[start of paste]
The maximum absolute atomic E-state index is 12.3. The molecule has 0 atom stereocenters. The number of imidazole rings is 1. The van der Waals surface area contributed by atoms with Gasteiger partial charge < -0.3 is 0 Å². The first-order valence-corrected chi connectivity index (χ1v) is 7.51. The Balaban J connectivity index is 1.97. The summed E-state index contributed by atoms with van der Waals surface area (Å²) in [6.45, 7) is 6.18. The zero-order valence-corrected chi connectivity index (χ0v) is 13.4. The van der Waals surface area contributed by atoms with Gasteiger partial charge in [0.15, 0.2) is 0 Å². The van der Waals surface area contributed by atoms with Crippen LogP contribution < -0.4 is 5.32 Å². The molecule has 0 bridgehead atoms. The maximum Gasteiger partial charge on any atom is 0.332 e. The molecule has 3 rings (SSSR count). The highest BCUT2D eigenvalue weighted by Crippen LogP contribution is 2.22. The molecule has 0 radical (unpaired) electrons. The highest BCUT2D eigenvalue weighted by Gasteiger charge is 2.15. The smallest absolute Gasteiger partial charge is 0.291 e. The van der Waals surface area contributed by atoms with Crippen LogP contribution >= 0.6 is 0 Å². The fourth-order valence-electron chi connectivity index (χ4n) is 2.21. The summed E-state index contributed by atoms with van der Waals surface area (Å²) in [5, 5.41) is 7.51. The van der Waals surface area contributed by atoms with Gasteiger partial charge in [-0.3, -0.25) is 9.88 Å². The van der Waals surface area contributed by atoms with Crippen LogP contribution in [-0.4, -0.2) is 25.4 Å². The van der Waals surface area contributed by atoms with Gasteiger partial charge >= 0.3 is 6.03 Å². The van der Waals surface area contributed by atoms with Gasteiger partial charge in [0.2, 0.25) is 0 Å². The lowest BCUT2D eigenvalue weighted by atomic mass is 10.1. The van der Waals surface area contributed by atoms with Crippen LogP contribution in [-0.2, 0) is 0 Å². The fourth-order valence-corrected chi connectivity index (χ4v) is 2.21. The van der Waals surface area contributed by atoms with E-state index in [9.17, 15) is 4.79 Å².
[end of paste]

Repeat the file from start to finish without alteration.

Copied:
The maximum absolute atomic E-state index is 12.3. The molecule has 0 atom stereocenters. The number of imidazole rings is 1. The van der Waals surface area contributed by atoms with Gasteiger partial charge < -0.3 is 0 Å². The first-order valence-corrected chi connectivity index (χ1v) is 7.51. The Balaban J connectivity index is 1.97. The summed E-state index contributed by atoms with van der Waals surface area (Å²) in [6.45, 7) is 6.18. The zero-order valence-corrected chi connectivity index (χ0v) is 13.4. The van der Waals surface area contributed by atoms with Gasteiger partial charge in [0.15, 0.2) is 0 Å². The van der Waals surface area contributed by atoms with Crippen LogP contribution < -0.4 is 5.32 Å². The molecule has 0 bridgehead atoms. The maximum Gasteiger partial charge on any atom is 0.332 e. The molecule has 3 rings (SSSR count). The highest BCUT2D eigenvalue weighted by Crippen LogP contribution is 2.22. The molecule has 0 radical (unpaired) electrons. The highest BCUT2D eigenvalue weighted by Gasteiger charge is 2.15. The smallest absolute Gasteiger partial charge is 0.291 e. The van der Waals surface area contributed by atoms with Crippen LogP contribution >= 0.6 is 0 Å². The fourth-order valence-electron chi connectivity index (χ4n) is 2.21. The summed E-state index contributed by atoms with van der Waals surface area (Å²) in [5, 5.41) is 7.51. The van der Waals surface area contributed by atoms with Gasteiger partial charge in [-0.3, -0.25) is 9.88 Å². The van der Waals surface area contributed by atoms with Crippen LogP contribution in [-0.4, -0.2) is 25.4 Å². The van der Waals surface area contributed by atoms with Gasteiger partial charge >= 0.3 is 6.03 Å². The van der Waals surface area contributed by atoms with Gasteiger partial charge in [0.2, 0.25) is 0 Å². The lowest BCUT2D eigenvalue weighted by atomic mass is 10.1. The van der Waals surface area contributed by atoms with Crippen LogP contribution in [-0.2, 0) is 0 Å². The fourth-order valence-corrected chi connectivity index (χ4v) is 2.21. The van der Waals surface area contributed by atoms with E-state index in [9.17, 15) is 4.79 Å².